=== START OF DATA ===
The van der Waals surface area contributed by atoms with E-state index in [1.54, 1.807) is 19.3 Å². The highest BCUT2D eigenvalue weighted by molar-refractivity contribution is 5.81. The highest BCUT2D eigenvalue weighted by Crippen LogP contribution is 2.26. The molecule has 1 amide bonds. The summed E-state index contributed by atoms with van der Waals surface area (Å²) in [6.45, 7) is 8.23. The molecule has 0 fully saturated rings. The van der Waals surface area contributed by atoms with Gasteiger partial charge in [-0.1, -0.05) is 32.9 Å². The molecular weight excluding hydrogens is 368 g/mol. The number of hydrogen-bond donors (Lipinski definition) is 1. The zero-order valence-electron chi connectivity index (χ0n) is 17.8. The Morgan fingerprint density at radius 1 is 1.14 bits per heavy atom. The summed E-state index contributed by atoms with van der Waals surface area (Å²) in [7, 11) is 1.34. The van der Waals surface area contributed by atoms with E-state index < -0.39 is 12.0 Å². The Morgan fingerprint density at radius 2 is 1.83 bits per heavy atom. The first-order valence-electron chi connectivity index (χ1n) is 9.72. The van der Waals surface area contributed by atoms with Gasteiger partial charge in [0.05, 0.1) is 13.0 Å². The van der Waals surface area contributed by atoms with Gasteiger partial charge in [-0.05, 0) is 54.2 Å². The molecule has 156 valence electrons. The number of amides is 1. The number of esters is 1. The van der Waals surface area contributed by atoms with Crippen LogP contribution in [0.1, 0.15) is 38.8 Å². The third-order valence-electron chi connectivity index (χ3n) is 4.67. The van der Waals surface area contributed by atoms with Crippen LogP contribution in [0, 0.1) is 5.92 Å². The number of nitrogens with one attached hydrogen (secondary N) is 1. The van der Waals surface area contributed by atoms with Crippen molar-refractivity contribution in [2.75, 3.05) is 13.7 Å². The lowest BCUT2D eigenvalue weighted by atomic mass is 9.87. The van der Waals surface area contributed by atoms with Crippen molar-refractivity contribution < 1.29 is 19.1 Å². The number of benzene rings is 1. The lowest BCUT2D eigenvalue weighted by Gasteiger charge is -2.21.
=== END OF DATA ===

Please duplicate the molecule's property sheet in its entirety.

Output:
The van der Waals surface area contributed by atoms with E-state index in [1.54, 1.807) is 19.3 Å². The highest BCUT2D eigenvalue weighted by molar-refractivity contribution is 5.81. The highest BCUT2D eigenvalue weighted by Crippen LogP contribution is 2.26. The molecule has 1 amide bonds. The summed E-state index contributed by atoms with van der Waals surface area (Å²) in [6.45, 7) is 8.23. The molecule has 0 fully saturated rings. The van der Waals surface area contributed by atoms with Gasteiger partial charge in [-0.1, -0.05) is 32.9 Å². The molecular weight excluding hydrogens is 368 g/mol. The number of hydrogen-bond donors (Lipinski definition) is 1. The zero-order valence-electron chi connectivity index (χ0n) is 17.8. The Morgan fingerprint density at radius 1 is 1.14 bits per heavy atom. The summed E-state index contributed by atoms with van der Waals surface area (Å²) in [7, 11) is 1.34. The van der Waals surface area contributed by atoms with E-state index < -0.39 is 12.0 Å². The Morgan fingerprint density at radius 2 is 1.83 bits per heavy atom. The first-order valence-electron chi connectivity index (χ1n) is 9.72. The van der Waals surface area contributed by atoms with Gasteiger partial charge in [0.05, 0.1) is 13.0 Å². The van der Waals surface area contributed by atoms with Gasteiger partial charge in [-0.05, 0) is 54.2 Å². The molecule has 156 valence electrons. The number of amides is 1. The number of esters is 1. The van der Waals surface area contributed by atoms with Crippen LogP contribution in [0.1, 0.15) is 38.8 Å². The third-order valence-electron chi connectivity index (χ3n) is 4.67. The van der Waals surface area contributed by atoms with Crippen LogP contribution in [0, 0.1) is 5.92 Å². The number of nitrogens with one attached hydrogen (secondary N) is 1. The van der Waals surface area contributed by atoms with Crippen molar-refractivity contribution in [2.75, 3.05) is 13.7 Å². The lowest BCUT2D eigenvalue weighted by atomic mass is 9.87. The van der Waals surface area contributed by atoms with Crippen molar-refractivity contribution < 1.29 is 19.1 Å². The number of benzene rings is 1. The lowest BCUT2D eigenvalue weighted by Gasteiger charge is -2.21.